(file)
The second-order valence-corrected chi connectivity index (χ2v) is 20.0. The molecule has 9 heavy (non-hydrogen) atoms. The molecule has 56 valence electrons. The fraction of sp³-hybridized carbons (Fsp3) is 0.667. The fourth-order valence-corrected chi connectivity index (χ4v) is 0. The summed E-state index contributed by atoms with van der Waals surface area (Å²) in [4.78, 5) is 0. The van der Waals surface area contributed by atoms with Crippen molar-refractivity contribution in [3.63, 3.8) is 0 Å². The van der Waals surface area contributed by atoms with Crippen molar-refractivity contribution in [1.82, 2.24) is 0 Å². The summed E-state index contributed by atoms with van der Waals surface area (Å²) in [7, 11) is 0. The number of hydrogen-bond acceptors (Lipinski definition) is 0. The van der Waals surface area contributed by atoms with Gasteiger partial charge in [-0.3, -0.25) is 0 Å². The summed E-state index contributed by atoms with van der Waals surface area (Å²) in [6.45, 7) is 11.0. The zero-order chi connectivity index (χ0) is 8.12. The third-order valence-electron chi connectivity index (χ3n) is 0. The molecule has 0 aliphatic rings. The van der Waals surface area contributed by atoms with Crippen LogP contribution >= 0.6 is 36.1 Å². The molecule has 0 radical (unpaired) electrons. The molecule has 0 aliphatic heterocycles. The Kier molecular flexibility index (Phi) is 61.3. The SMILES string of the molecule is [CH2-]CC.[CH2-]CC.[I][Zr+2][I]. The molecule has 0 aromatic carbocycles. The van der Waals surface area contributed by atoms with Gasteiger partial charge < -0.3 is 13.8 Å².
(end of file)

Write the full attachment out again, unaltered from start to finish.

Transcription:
The second-order valence-corrected chi connectivity index (χ2v) is 20.0. The molecule has 9 heavy (non-hydrogen) atoms. The molecule has 56 valence electrons. The fraction of sp³-hybridized carbons (Fsp3) is 0.667. The fourth-order valence-corrected chi connectivity index (χ4v) is 0. The summed E-state index contributed by atoms with van der Waals surface area (Å²) in [4.78, 5) is 0. The van der Waals surface area contributed by atoms with Crippen molar-refractivity contribution in [3.63, 3.8) is 0 Å². The van der Waals surface area contributed by atoms with Crippen molar-refractivity contribution in [1.82, 2.24) is 0 Å². The summed E-state index contributed by atoms with van der Waals surface area (Å²) in [7, 11) is 0. The number of hydrogen-bond acceptors (Lipinski definition) is 0. The van der Waals surface area contributed by atoms with Gasteiger partial charge in [-0.3, -0.25) is 0 Å². The summed E-state index contributed by atoms with van der Waals surface area (Å²) in [6.45, 7) is 11.0. The zero-order chi connectivity index (χ0) is 8.12. The third-order valence-electron chi connectivity index (χ3n) is 0. The molecule has 0 aliphatic rings. The van der Waals surface area contributed by atoms with Crippen LogP contribution >= 0.6 is 36.1 Å². The molecule has 0 radical (unpaired) electrons. The molecule has 0 aliphatic heterocycles. The Kier molecular flexibility index (Phi) is 61.3. The SMILES string of the molecule is [CH2-]CC.[CH2-]CC.[I][Zr+2][I]. The molecule has 0 aromatic carbocycles. The van der Waals surface area contributed by atoms with Gasteiger partial charge < -0.3 is 13.8 Å².